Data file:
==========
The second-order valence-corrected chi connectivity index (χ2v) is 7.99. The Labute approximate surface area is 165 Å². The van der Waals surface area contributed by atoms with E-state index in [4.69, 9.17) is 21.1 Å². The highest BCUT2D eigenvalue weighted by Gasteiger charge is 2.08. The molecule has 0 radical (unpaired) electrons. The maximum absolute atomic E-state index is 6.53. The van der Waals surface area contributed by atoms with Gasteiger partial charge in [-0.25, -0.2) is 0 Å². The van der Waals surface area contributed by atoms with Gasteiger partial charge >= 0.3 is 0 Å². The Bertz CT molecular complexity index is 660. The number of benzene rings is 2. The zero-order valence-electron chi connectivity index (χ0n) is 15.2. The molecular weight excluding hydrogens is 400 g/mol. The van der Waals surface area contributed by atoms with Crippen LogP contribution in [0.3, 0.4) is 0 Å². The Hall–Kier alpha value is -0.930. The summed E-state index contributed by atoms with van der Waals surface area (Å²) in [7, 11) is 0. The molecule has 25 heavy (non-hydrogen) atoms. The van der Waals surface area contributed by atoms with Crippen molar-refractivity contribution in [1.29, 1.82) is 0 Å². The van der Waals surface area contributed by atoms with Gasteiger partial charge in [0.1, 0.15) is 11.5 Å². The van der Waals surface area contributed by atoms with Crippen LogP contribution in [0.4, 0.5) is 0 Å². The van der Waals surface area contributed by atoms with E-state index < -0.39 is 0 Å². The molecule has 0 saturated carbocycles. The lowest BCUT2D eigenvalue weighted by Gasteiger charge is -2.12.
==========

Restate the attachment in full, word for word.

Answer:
The second-order valence-corrected chi connectivity index (χ2v) is 7.99. The Labute approximate surface area is 165 Å². The van der Waals surface area contributed by atoms with E-state index in [4.69, 9.17) is 21.1 Å². The highest BCUT2D eigenvalue weighted by Gasteiger charge is 2.08. The molecule has 0 radical (unpaired) electrons. The maximum absolute atomic E-state index is 6.53. The van der Waals surface area contributed by atoms with Gasteiger partial charge in [-0.25, -0.2) is 0 Å². The van der Waals surface area contributed by atoms with Gasteiger partial charge >= 0.3 is 0 Å². The Bertz CT molecular complexity index is 660. The number of benzene rings is 2. The zero-order valence-electron chi connectivity index (χ0n) is 15.2. The molecular weight excluding hydrogens is 400 g/mol. The van der Waals surface area contributed by atoms with Crippen LogP contribution in [0.3, 0.4) is 0 Å². The Hall–Kier alpha value is -0.930. The summed E-state index contributed by atoms with van der Waals surface area (Å²) in [7, 11) is 0. The molecule has 25 heavy (non-hydrogen) atoms. The van der Waals surface area contributed by atoms with Crippen molar-refractivity contribution in [1.29, 1.82) is 0 Å². The van der Waals surface area contributed by atoms with Gasteiger partial charge in [0.1, 0.15) is 11.5 Å². The van der Waals surface area contributed by atoms with Crippen LogP contribution in [0.4, 0.5) is 0 Å². The van der Waals surface area contributed by atoms with E-state index < -0.39 is 0 Å². The molecule has 0 saturated carbocycles. The lowest BCUT2D eigenvalue weighted by Gasteiger charge is -2.12.